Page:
We’ve seen some wild price swings lately, with the biggest swing – a 617 drop on Monday – left investors frustrated wondering what could possibly come next.
And that’s why today, I’m going to dig into the six best ways to trade volatility – no matter which way the market moves.
Let’s get started…
- “Hi Tom, my thoughts are when I start seeing the swings of up and down and being new at this freaks me out, so my question is always – what do I do next?”
The most important thing you can do to relieve this anxiety is learn the strategies that we talk about. I stay under $500 for every trade – meaning that’s all you will ever risk.
That’s what is so great about options, they allow you to learn to do this at your own pace with your own personal risk. With stocks, you don’t receive this kind of luxury. You have much more skin in the game…And not to mention – your profits come much slower.
That’s why at the end of the day, I will always support options trading over stock investing – because they protect (and pay) you in a big way in the long run.
- “What’s the best way to trade through market volatility?”
There’s three rules for handling any type of volatility in the markets:
- Don’t Panic: The worst thing you can do to your portfolio is to make any kind of trading or investing decisions in a knee-jerk reaction to whatever’s triggered uncertainty in the market. So never deviate from your long-term strategy. Short-term drawdowns are just that – short term.
- Tighten Your Trades: Less risk equals less loss over a volatile period in the markets. So consider adding to your longer-term positions.
- Create Portfolio Protection: In a falling market, consider using put spreads (or “Loophole Put Spreads” as I like to call them) on market averages, such as the SPDR S&P 500 ETF (SPY).
- “How can you maximize your return – and still keep your risk low – when you just don’t know what the market’s going to do next?”
It’s easy to let your nerves get the best of you in volatile markets. But remember – you don’t need stocks to go up to turn a profit. There’s lots of money to be made, whether the market is up, down, or sideways – because you have something that other traders don’t: Money Calendar. It does not matter what the markets are doing.
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We zero in on stocks that we know, based on 10 years of historical data, and are going to move one way or the other. Then, we use flip any stock to turn tiny single-digit price moves into money-doubling trades.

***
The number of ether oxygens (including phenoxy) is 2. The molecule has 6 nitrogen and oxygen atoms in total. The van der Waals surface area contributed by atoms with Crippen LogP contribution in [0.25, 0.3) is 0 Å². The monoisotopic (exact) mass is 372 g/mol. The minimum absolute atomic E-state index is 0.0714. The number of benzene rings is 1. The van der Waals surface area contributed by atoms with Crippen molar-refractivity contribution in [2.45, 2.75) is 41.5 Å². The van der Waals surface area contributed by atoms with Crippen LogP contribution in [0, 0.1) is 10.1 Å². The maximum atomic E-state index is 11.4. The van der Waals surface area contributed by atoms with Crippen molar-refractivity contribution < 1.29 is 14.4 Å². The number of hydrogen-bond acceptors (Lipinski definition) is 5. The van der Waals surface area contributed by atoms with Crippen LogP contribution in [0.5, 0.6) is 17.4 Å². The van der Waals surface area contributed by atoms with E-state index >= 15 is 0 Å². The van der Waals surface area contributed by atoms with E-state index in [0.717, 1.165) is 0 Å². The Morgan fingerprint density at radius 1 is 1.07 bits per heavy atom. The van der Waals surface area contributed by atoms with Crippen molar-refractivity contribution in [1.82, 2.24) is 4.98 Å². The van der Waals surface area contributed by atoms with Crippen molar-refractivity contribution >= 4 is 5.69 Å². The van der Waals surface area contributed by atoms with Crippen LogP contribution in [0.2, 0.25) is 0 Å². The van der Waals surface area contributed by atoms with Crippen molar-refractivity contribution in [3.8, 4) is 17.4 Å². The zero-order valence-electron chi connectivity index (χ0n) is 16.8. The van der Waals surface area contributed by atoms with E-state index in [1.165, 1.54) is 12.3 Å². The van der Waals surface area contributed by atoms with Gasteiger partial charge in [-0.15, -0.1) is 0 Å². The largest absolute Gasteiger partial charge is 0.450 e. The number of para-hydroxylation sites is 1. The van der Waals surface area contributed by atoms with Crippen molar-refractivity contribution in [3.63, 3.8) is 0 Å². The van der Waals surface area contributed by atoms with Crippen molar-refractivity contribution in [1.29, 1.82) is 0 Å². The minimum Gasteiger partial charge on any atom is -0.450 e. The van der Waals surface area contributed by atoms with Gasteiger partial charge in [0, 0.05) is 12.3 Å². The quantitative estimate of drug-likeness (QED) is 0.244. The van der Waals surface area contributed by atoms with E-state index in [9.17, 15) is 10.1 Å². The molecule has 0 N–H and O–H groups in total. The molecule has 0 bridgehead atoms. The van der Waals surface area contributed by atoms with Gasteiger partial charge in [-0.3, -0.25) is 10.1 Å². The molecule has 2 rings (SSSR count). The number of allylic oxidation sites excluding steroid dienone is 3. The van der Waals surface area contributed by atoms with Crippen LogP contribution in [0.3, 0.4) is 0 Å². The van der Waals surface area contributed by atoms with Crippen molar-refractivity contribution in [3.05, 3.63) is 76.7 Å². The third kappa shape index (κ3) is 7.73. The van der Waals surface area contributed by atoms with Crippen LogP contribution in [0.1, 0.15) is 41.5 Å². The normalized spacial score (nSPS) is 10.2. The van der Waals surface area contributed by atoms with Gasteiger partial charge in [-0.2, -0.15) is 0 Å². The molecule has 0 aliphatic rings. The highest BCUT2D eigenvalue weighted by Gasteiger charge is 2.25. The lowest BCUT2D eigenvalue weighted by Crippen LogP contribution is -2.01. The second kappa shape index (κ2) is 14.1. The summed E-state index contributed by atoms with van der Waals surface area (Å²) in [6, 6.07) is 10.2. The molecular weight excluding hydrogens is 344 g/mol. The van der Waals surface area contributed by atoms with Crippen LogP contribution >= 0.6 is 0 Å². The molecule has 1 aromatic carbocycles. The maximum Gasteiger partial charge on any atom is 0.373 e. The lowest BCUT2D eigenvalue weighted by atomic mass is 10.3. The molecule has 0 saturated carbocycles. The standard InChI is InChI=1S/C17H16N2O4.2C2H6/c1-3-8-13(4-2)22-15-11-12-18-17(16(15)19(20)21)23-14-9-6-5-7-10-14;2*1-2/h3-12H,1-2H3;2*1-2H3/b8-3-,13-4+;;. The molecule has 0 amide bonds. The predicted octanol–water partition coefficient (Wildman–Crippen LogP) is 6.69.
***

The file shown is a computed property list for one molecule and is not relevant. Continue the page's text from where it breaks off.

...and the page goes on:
- “Is it true that a recession is looming? I know the economy’s up and jobless claims are down, but I’ve been seeing a lot on the news about growing debt that’s, inevitably, going to cause a recession. I also keep seeing that we’re ‘long overdue for one?'”
You have to look at this from two perspectives: an investor’s and a trader’s. If you’re an investor, then I’m with you. The last nine years have been fantastic for the market, with the S&P 500 alone growing in a big way. And I think it’s about time for a mean reversion.
But if you’re a trader, then you shouldn’t even care about that stuff, to be perfectly honest. As a trader, you want to focus on income and volatility. Remember, as traders, it doesn’t even matter what the market’s doing. It could be up 500 points, down 1,000, or flat – and we can still make a fast, easy fortune
- How can I assure I get the most profits from my trade setups?
This is a great question, and I’m glad you asked. There’s one thing you can do that I can’t stress enough…
Always set your exit strategy/profit strategy.
You do this by identifying a profit target and then through your trading platform you will set up your trade to automatically close your position when it is hit.
- “Hi Tom, this is my first time ever trading options, and I had a couple questions… 1) when you say to close half of a trade for 100% gains or more and hold the rest, does that mean I need to buy more than one contract… and 2) what do I do when an option trade is getting close to expiration?”
These are fantastic questions! Let’s talk about the first one…
When it comes to closing half of a position, you will need to have at least two contracts because you can’t close half of one option contract. That said, it’s entirely up to you as to whether or not you choose to buy more than one contract.
As far as your second question, it’s a rare event that I ever hold options until expiration. Now there are some circumstances where it might be more beneficial to wait until expiration but that’s not always the case. One way to gauge an early exit is by looking at the direction of your trade and seeing how close or far it is from reaching your price target. For example, if you placed a call trade, but the stock fell and caused your option to lose over 50% of its value, you might want to consider making an early exit.
Before I go, we have one last thing to go over…
On Tuesday, I opened up Part 3 of your trader’s Cash Course (which you can replay right here).
So now, it’s time for us to dive headfirst into Part 4…
Let’s get started.
America’s #1 Pattern Trader